Adorable and Threatened: ‘Species of Concern’ Spotted on Trail Cam

Blink and you might miss it. Officials from West Virginia’s Monongahela National Forest shared rare trail cam footage of a “species of concern”—the Allegheny woodrat.

Allegheny woodrats are a small rodents that are about the size of a squirrel. According to the National Park Service (NPS), they live in “rock outcrops, boulder fields, abandoned mine portals, talus slopes, and caves from southern New York to Tennessee.”

A recent trail cam video shows an Allegheny woodrat scurrying across the field of view. It sniffs at a tree and goes about its woodrat business as its eyes reflect light back at the camera.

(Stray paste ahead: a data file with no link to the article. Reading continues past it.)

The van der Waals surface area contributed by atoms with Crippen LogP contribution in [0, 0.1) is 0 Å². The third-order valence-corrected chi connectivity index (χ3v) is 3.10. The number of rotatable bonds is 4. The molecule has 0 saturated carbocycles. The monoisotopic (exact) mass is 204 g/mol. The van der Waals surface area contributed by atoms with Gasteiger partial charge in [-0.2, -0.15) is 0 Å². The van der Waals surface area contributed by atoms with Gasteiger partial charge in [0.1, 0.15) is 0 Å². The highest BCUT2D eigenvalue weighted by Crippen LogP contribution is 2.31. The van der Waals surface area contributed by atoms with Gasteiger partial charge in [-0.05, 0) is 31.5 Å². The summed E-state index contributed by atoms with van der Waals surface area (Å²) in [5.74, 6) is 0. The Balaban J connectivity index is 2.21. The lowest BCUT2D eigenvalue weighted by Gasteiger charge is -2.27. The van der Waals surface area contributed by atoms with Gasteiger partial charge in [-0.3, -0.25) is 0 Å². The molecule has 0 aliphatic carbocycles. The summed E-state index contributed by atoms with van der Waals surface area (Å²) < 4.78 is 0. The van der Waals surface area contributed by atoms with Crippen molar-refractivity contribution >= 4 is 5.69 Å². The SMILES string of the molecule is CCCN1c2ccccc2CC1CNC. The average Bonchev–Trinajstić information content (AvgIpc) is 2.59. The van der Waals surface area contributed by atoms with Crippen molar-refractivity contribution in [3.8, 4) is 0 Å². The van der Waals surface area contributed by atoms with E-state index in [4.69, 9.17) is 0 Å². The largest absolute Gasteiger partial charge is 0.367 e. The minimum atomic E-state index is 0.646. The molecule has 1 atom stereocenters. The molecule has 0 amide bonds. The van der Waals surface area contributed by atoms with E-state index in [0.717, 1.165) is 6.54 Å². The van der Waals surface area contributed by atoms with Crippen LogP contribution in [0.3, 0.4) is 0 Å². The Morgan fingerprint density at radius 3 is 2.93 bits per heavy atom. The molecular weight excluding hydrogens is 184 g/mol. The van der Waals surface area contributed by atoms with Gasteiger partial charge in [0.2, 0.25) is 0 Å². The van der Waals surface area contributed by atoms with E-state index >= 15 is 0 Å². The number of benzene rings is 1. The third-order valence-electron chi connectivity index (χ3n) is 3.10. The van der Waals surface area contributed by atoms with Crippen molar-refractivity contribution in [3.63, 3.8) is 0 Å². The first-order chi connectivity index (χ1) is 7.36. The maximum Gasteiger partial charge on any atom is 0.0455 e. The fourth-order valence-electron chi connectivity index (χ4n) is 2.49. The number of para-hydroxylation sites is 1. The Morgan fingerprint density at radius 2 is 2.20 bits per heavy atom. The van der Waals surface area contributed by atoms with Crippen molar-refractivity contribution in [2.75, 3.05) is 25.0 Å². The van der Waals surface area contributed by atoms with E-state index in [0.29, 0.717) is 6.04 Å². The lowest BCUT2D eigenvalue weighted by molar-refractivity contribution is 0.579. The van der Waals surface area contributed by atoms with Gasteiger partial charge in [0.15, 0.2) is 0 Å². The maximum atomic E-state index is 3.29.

In an edited Facebook post, the Monongahela National Forest says the animal is “a Regional Forester’s Sensitive Species” and not “federally threatened” as its original post stated. Either way, NPS says it is a species of concern in West Virginia. Factors that have led to the species’ decline include “food shortages, increases in predator populations, raccoon roundworm, and general human encroachment.”

Watch the “species of concern” trail cam footage here:

These little woodrats are “fearful, yet curious” and don’t seem to have an aggressive bone in their bodies. NPS says they rarely act aggressively when captured, and they’ll even hang around researchers after they’re released.

Here’s a video from NPS to learn more about this species: